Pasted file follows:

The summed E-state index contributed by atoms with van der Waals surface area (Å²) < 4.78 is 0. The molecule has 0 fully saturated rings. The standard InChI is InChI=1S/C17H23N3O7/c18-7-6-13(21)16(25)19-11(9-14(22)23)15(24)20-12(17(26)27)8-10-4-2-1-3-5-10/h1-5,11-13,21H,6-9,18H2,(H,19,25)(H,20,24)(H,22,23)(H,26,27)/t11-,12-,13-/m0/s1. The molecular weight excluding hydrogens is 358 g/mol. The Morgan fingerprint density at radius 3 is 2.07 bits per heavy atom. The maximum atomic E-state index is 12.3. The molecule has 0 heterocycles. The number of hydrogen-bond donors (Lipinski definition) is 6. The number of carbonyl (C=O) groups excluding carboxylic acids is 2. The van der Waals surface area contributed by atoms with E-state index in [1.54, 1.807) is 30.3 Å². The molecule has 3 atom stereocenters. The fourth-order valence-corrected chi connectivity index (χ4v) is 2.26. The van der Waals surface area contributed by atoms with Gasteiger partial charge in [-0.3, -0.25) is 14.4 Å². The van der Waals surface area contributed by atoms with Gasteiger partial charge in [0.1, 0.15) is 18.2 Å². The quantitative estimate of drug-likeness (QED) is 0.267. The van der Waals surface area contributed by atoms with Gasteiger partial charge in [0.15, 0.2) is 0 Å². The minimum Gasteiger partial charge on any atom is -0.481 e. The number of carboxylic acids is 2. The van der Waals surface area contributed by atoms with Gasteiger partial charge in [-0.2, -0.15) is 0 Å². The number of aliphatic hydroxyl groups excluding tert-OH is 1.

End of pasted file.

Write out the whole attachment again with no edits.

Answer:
The summed E-state index contributed by atoms with van der Waals surface area (Å²) < 4.78 is 0. The molecule has 0 fully saturated rings. The standard InChI is InChI=1S/C17H23N3O7/c18-7-6-13(21)16(25)19-11(9-14(22)23)15(24)20-12(17(26)27)8-10-4-2-1-3-5-10/h1-5,11-13,21H,6-9,18H2,(H,19,25)(H,20,24)(H,22,23)(H,26,27)/t11-,12-,13-/m0/s1. The molecular weight excluding hydrogens is 358 g/mol. The Morgan fingerprint density at radius 3 is 2.07 bits per heavy atom. The maximum atomic E-state index is 12.3. The molecule has 0 heterocycles. The number of hydrogen-bond donors (Lipinski definition) is 6. The number of carbonyl (C=O) groups excluding carboxylic acids is 2. The van der Waals surface area contributed by atoms with E-state index in [1.54, 1.807) is 30.3 Å². The molecule has 3 atom stereocenters. The fourth-order valence-corrected chi connectivity index (χ4v) is 2.26. The van der Waals surface area contributed by atoms with Gasteiger partial charge in [-0.3, -0.25) is 14.4 Å². The van der Waals surface area contributed by atoms with Gasteiger partial charge in [0.1, 0.15) is 18.2 Å². The quantitative estimate of drug-likeness (QED) is 0.267. The van der Waals surface area contributed by atoms with Gasteiger partial charge in [0.15, 0.2) is 0 Å². The minimum Gasteiger partial charge on any atom is -0.481 e. The number of carboxylic acids is 2. The van der Waals surface area contributed by atoms with Gasteiger partial charge in [-0.2, -0.15) is 0 Å². The number of aliphatic hydroxyl groups excluding tert-OH is 1.